I love adult playdates and now I feel as if I’ve had another rewarding musical afternoon, this time with Bob Dylan.
Dylan’s new book, The Philosophy of Modern Song, is sort of like that long-ago afternoon with Bill Lloyd, only without the music. (I hope a soundtrack album to Dylan’s book is imminent.)
It’s as if we’re seated on the floor in front of the turntable, and Dylan is flipping through his albums saying, You’ve got to hear this.
He’s picked out 66 songs from all across the musical map, and he tells us about them. There are no details about recording and only once or twice does he examine the songs from a professional songwriter’s viewpoint. He never indulges in self-reference, about a particular song’s influence or ways in which he would approach the same material.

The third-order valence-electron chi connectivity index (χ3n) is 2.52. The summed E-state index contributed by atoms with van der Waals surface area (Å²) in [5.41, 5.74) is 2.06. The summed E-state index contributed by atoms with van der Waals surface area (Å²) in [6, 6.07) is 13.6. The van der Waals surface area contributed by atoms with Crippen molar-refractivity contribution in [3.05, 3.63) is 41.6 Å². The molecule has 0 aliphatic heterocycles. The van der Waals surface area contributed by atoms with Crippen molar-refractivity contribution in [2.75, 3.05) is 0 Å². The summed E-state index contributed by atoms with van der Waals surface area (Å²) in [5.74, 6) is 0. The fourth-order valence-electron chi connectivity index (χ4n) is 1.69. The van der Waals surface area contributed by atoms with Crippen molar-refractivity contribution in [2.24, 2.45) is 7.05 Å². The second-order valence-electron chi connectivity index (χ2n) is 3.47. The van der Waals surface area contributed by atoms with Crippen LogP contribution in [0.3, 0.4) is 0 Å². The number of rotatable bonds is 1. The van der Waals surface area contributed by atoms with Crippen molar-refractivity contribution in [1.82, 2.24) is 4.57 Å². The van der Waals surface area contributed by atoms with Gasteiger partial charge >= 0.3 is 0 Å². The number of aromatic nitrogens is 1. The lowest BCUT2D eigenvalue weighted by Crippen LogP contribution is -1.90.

So it’s not a discographical reference. Like a lot of Dylan’s prose, it’s fanciful, often hilarious, and notoriously unreliable. We assume the recording details at the front of every chapter are correct, but all bets are off when it comes to his flights of fancy.
And he takes such flights frequently. With several songs, he goes off on wild tangents.
Consider this meditation on footwear, which I excerpt I from his commentary on “Blue Suede Shoes” by Carl Perkins: